Of course change is inevitable, but it doesn’t have to be destructive or insensitive to a town’s history and heritage. What do you think?
15th March, 2013
Yesterday I went along to the Creative Urban Renewal in North-West Europe (CURE) conference at firstsite. I’ve been involved in a few CURE-funded/supported projects in Colchester through working with the Creative Coop, so I was interested to find out what kind of things our counterparts are up to elsewhere in Europe.
The presentations I saw throughout the day explained what was happening in cities like Utrecht, Dublin, Edinburgh and Hagen under CURE funding. The only problem with bringing in local authorities, town planners and academics is that things can get a bit dry, i’d have loved to have heard from some of the people ‘on the ground’ as it were. However, when Maarten de Wolff spoke about the Beehive in Amsterdam that my ears pricked up! Beyond his charisma and enthusiasm, it was obvious that he has accumulated a huge amount of experience and knowledge from the projects he’s involved with - something he was not afraid to share with us.
The Beehive is a network of creative spaces set up in less well-off neighbourhoods in Amsterdam in an effort to regenerate them. Neighbourhoods like Niew-West suffer from enormous amounts of empty properties as well as prostitution and social deprivation. This isn’t anything new, and we’d heard plenty of stories from the other delegates about their efforts to achieve something similar and solve similar problems in their own cities.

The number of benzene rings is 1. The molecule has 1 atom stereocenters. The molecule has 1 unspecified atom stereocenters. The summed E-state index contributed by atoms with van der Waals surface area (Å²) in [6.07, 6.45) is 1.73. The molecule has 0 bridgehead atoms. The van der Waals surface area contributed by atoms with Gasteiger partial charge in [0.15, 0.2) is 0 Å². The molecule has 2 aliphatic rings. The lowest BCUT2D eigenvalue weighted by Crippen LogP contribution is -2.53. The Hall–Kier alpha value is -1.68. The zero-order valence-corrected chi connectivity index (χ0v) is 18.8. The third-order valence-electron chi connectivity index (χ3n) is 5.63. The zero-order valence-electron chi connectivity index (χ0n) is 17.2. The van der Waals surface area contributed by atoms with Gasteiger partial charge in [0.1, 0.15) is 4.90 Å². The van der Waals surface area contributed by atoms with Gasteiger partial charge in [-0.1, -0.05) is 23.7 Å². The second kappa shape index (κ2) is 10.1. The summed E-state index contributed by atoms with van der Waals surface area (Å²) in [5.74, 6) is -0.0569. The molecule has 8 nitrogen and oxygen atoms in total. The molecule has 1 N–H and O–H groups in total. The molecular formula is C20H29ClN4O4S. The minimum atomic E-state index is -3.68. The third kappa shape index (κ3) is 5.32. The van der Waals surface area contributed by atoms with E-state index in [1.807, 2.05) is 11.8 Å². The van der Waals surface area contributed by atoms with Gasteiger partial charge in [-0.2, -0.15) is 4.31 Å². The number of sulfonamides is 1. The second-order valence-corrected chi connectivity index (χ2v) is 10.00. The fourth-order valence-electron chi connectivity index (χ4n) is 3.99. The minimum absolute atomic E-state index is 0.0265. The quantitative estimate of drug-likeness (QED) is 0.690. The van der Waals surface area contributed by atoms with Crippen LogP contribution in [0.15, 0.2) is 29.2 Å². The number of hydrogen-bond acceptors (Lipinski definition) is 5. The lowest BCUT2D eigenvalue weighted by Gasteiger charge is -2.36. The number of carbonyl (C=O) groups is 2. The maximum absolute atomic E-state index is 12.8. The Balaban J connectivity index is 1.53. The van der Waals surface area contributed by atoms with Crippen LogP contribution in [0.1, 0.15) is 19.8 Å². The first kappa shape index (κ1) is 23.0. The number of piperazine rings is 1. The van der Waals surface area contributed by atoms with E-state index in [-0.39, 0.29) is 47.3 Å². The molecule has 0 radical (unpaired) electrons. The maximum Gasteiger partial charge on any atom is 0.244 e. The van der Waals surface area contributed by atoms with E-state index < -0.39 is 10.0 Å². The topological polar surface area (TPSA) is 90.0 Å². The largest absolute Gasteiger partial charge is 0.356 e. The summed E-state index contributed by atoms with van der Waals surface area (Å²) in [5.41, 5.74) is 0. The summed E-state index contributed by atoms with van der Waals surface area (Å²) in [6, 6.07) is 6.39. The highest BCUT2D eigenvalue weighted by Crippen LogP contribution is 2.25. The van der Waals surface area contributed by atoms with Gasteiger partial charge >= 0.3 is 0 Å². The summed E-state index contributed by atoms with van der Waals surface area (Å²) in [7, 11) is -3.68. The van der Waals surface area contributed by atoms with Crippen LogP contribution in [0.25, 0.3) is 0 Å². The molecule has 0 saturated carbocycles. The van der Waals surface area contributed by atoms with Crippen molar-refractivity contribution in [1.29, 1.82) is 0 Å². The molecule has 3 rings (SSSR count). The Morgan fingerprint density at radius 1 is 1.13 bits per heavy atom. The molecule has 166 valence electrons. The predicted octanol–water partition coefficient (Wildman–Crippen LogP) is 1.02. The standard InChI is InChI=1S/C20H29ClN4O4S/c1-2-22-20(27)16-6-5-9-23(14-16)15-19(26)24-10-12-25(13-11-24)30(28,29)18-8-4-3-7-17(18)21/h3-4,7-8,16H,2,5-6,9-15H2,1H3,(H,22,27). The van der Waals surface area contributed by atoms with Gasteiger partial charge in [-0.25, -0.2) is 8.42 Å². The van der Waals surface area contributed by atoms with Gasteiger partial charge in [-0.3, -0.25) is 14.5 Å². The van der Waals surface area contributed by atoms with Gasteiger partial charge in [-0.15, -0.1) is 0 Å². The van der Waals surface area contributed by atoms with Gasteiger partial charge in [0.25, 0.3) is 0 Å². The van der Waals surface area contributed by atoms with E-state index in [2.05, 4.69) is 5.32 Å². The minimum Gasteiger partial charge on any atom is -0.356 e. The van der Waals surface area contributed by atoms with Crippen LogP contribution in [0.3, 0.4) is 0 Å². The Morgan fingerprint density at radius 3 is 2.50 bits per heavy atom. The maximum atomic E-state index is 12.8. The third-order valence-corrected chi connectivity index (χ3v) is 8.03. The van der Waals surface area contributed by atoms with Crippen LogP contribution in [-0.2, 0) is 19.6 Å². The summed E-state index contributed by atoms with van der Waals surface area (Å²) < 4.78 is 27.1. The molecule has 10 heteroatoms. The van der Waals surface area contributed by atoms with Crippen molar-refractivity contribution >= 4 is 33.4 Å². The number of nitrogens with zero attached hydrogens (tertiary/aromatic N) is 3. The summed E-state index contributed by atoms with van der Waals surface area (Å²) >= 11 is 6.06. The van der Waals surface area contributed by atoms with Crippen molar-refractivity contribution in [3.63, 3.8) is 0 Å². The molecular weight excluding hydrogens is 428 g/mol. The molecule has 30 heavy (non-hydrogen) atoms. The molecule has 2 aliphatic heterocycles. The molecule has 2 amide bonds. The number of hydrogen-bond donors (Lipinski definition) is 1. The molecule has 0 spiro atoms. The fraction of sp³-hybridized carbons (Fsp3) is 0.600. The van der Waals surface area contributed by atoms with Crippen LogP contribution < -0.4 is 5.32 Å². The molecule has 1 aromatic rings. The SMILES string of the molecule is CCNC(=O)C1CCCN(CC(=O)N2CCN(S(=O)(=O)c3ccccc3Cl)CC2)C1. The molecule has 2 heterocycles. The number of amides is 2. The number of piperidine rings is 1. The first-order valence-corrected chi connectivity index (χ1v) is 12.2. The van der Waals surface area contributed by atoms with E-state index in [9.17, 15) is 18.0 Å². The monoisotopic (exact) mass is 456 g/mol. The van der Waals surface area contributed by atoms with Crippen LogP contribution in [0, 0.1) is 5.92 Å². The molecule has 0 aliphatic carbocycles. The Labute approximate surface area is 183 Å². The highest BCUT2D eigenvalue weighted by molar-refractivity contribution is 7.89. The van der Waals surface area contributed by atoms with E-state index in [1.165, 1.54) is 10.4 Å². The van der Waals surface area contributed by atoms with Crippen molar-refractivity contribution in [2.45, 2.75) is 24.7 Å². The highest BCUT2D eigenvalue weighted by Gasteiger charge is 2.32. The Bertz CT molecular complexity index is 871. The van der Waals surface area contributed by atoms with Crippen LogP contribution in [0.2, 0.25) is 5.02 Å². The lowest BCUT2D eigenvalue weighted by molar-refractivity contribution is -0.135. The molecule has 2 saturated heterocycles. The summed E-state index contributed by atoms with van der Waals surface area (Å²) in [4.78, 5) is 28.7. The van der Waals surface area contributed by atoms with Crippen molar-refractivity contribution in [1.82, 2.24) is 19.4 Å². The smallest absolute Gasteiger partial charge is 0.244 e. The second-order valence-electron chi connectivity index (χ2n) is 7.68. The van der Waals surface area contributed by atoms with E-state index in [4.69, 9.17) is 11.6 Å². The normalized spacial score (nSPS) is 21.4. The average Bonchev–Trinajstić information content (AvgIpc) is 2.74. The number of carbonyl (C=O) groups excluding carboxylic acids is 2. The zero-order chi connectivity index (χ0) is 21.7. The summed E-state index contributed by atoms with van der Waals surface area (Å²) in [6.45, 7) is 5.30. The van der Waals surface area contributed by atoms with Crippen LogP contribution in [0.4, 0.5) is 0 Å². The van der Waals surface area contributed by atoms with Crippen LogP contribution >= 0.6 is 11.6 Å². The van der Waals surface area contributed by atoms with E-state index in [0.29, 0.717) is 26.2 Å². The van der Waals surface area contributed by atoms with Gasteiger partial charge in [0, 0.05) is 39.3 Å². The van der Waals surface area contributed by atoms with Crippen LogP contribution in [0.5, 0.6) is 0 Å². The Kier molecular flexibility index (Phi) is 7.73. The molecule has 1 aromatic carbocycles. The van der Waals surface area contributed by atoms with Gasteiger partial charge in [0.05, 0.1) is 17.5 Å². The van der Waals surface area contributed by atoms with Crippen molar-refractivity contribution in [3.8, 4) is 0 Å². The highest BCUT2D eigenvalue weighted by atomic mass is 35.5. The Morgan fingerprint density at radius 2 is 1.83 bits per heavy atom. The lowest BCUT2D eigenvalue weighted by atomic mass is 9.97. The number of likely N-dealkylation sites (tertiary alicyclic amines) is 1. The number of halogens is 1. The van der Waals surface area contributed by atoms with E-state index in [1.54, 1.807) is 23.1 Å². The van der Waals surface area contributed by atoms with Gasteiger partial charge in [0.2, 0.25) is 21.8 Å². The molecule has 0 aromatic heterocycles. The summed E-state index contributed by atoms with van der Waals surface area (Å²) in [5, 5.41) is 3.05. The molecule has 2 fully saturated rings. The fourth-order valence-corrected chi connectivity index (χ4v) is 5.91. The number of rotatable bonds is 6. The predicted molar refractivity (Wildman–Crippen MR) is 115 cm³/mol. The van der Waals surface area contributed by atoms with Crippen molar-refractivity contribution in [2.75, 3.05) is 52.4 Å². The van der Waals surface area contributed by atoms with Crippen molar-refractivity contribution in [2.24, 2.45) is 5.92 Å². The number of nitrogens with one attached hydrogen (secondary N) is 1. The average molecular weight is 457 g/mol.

Where Maarten’s approach differs is that he has accomplished this with little or no public money. Instead he explained how he approached local housing cooperatives and asked them to put up a small amount of capital and allow him to use some of their vacant properties to set up social hubs which can pay to run themselves without subsidy. This brings people into neighbourhoods which may have otherwise been regarded as off-limits, and creates an atmosphere of positivity and regeneration.
The Beehive includes a cinema, theatre, shops, a cafe/bar as well as creative desk space; the idea being that it’s all well and good bringing people into an area, the real challenge is keeping them there.
The result of his entrepreneurship has been a lasting regeneration effect, despite his own admission that projects like this have a finite lifespan.
So what can we learn for Colchester?
Positivity, hard work, smart business modelling and, most importantly, belief and a longer-term outlook can result in amazing things. There’s a tendency for local authorities and planners to think of a ‘master plan’ or ‘legacy’ in terms of creating a long-term solution immediately. The most crucial thing to take away from planning regeneration is NOT to plan too much, it has to be organic.
I’ve said it before, but we’re incredibly lucky in Colchester with projects like the Old Waiting Rooms and fifteen Queen Street. We are right on the cusp of change, it could be something amazing and long lasting or it could just be a flash in the pan and back to the same old problems.
What’ll it be?
You can view Maarten de Wolff’s presentation online here.
5th February, 2013
2nd February, 2013
19th December, 2012